Instead of only ever running to catch a train, which the friendly posters at the station tell you not to do anyway, why not try running just for the heck of it? Here are five great places to do just that.
The first rule of running in Tokyo is you don’t talk about running in Tokyo without talking about the Imperial Palace. Without a doubt, it is the capital’s most popular route. So popular that it can get a bit congested with runners. Not to speak of the non-running tourists trying to sneak a peek at the closed-off palace grounds. Remember you were once one of them.
With every runner tracking every aspect of their achievements and bodily functions through mobile technology these days, the information that one loop around the Tenno’s digs is exactly five kilometers might not be as valuable as it once was. Still, there are other reasons not to write this classic spot off: with the Old Edo charm of the castle walls and moat, a glimpse of the serious government buildings of Kasumigaseki as well as Marunouchi’s shiny temples of commerce, the route has a compressed ‘Best of Tokyo’ vibe.
It also has a nice balance of ups and downs, and the endless car traffic on your right will remind you that running isn’t always great for your health. The route is aesthetically most pleasing in autumn. Of course, you will not be the only one who knows that.
The 5-kilometer loop can be slightly extended on the Marunouchi side if you don’t mind a traffic light or two.
Access: Tokyo Station and several others. Kojimachi Station has a “runners station
(runsta) at Exit 4 where you can change, shower and sample the latest energy snacks for a reasonable fee (free membership required).
The tree-lined promenade along Meguro River is one of Tokyo’s most popular spots for cherry blossom viewing. It’s also a great place to run in any season. The most running-friendly stretch is between Shimomeguro (down the hill from Meguro Station) and the general area of Nakameguro Station, but the route can be extended significantly in both directions.
If you wish to run here during cherry blossom season, better pick a time when the rest of the world is at the office or in bed. If you don’t feel like going straight all the time, take a detour through tiny, cozy Nakameguro Park. Beyond the Shimomeguro end of the run, the strangely attractive high-rises of Osaki await, and the formidable Rinshin No Mori Park is also not too far away.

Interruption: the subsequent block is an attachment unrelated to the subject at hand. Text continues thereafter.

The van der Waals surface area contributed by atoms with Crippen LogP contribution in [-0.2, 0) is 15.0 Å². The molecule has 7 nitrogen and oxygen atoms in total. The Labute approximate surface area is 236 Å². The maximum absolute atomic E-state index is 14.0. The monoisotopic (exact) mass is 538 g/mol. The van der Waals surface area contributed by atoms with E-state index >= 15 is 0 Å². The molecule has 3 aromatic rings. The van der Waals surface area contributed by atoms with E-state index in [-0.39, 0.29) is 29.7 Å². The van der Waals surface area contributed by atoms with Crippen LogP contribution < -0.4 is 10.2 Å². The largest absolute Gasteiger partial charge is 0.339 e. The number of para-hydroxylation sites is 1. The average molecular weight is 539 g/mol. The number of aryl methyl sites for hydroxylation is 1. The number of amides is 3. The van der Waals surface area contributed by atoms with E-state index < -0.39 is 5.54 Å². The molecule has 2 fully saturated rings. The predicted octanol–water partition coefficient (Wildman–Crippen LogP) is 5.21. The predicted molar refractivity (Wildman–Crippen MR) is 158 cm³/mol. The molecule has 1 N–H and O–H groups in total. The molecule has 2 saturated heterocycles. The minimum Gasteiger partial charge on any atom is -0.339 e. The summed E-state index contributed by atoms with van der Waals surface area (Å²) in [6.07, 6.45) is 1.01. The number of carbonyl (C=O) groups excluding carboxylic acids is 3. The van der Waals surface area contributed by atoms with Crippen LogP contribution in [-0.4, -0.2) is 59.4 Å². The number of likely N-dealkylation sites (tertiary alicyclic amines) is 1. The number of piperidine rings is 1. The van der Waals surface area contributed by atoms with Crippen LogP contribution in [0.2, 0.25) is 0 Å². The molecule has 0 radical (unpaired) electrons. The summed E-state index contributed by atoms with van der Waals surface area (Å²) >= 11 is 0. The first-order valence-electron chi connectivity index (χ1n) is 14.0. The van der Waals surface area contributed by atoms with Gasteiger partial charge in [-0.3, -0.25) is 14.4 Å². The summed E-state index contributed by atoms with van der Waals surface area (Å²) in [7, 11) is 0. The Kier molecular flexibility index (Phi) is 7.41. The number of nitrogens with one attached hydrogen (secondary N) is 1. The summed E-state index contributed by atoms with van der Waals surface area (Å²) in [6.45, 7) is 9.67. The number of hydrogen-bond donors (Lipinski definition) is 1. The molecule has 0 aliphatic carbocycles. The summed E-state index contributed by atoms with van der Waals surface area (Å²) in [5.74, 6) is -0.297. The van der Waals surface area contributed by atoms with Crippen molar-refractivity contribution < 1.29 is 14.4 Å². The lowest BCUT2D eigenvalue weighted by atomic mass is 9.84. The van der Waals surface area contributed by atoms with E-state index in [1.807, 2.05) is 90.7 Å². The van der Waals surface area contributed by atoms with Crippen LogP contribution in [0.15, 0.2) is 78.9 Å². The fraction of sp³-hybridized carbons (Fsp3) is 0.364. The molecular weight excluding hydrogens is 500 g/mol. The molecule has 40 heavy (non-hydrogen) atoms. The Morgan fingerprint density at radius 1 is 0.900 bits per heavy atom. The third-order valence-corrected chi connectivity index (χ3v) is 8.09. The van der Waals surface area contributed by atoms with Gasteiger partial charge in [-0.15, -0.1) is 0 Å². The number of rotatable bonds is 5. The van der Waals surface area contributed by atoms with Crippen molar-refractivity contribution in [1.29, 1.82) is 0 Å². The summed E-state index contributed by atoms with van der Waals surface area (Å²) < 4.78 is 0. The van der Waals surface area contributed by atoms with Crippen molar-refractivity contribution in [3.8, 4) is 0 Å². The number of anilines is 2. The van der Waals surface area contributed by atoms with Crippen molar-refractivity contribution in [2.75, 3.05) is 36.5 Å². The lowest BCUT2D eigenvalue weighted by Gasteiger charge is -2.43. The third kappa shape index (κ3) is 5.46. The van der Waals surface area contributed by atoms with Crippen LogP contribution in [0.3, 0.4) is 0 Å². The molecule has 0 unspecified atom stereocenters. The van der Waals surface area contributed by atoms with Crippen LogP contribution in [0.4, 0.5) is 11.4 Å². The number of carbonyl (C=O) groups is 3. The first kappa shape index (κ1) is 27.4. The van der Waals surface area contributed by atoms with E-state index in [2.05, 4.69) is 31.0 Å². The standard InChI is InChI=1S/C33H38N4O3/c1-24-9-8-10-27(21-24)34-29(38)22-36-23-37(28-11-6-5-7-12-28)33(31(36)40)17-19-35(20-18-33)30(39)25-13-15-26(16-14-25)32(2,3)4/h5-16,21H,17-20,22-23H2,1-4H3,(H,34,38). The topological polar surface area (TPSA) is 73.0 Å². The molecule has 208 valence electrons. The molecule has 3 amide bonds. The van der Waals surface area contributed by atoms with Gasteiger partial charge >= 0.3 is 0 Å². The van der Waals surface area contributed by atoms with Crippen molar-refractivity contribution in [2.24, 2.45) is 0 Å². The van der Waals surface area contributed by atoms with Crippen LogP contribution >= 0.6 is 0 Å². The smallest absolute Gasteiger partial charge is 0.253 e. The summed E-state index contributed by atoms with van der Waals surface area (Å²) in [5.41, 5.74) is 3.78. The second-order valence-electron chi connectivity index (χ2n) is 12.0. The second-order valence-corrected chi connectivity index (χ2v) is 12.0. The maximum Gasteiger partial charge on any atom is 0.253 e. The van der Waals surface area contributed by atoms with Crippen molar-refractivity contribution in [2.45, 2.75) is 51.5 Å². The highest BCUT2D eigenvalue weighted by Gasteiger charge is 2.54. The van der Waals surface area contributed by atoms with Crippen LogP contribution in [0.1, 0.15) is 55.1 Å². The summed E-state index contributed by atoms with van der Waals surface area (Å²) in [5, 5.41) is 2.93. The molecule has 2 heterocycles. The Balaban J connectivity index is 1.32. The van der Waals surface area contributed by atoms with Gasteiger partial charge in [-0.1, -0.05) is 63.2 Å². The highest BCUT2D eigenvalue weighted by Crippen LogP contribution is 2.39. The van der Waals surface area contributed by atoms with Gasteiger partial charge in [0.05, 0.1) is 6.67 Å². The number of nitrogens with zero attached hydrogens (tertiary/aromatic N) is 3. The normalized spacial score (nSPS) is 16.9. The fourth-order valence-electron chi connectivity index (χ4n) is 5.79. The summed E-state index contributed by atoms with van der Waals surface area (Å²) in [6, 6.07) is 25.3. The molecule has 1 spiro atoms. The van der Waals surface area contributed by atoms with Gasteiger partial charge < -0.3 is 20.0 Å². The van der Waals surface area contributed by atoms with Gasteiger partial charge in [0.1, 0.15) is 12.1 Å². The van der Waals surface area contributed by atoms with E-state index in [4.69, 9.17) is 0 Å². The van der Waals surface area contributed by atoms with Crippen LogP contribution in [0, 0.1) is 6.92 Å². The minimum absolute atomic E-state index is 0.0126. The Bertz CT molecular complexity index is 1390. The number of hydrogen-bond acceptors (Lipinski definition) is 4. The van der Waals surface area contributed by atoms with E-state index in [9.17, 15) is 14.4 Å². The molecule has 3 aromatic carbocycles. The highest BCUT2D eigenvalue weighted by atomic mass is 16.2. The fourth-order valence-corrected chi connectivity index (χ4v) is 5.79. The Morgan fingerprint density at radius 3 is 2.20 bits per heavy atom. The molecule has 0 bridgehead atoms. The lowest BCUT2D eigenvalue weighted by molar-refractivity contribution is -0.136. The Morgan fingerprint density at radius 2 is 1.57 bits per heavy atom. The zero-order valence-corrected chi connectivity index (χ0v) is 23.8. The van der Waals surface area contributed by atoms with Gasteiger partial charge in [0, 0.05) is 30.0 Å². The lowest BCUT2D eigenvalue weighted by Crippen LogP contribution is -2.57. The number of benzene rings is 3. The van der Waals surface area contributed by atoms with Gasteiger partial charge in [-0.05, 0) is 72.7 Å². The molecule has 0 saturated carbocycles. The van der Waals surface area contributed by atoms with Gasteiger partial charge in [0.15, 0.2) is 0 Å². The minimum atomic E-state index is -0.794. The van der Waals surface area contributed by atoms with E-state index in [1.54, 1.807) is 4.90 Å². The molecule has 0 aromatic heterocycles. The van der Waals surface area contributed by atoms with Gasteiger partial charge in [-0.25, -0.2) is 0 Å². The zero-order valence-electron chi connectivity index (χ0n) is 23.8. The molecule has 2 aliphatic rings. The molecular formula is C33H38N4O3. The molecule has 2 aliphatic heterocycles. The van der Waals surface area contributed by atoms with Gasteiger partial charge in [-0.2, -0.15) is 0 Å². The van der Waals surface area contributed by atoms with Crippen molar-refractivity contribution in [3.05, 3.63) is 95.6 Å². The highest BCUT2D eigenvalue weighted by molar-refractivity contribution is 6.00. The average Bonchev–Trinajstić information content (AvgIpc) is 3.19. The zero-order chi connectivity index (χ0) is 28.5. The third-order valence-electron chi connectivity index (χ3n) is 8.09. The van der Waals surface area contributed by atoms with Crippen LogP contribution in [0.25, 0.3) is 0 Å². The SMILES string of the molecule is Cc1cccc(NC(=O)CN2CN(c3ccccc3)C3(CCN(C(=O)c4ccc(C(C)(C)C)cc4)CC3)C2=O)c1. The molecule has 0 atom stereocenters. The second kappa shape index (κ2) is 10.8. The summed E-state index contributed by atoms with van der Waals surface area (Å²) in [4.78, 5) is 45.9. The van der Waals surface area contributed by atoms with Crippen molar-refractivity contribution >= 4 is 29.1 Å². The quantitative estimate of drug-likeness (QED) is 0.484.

Access: Meguro Station or Nakameguro Station, and many more, since this trail leads through no less than three wards (Meguro, Shinagawa and Setagaya).
While jogging along Meguro River is great for many reasons, the river itself, fenced off and running deep below the promenade, doesn’t much factor in. If you prefer your river more present while river-running, consider Tama River. The entire trail is between 40 and 50 kilometers long, depending on who you ask. While the route has some very scenic spots, the area around the popular Futako-Tamagawa Station can be a bit barren, which has its own flair of post-apocalyptic romanticism.
Access: Futako-Tamagawa Station and many more.
As a park as such, this one has room for improvement. In some areas you might get the impression it was built under the motto: “It’s a park – as in parking lot.” There are some greener spots, though, and there are designated lanes for runners and cyclists throughout.
This is the place to do some decidedly serious running outside of bland sporting facilities (if you do like those, however, the park also has some). Occasionally, ramen and beer festivals are hosted in the more parking-lot-like areas. Make of that information what you will. You did come here for running, after all.
Access: Komazawa-Daigaku Station is in warm-up walking distance, several bus stops are right at the park.
The artificial, adorably tacky island in Tokyo Bay does not only have malls, malls, malls and yet more malls. It also has several running courses; some officially designated, some improvisational. Run here for Odaiba’s boastful architecture, a peek at the Tokyo skyline, authentic seaside atmosphere, an inauthentic Statue of Liberty and a good variety of terrain including (but not limited to) concrete, sand and wooden planks.
After your run, the many malls of Odaiba offer just the right kind of uncomplicated restaurants to sabotage your sporty efforts with food and drink. Get over yourself and fall for the silly charms of Odaiba. You know you want to.
Access: Several stations along the Yurikamome Line. Take Daiba Station for the most scenic spot or Kokusai-tenjijo-seimon Station for Jogport Ariake, which offers lockers and showers.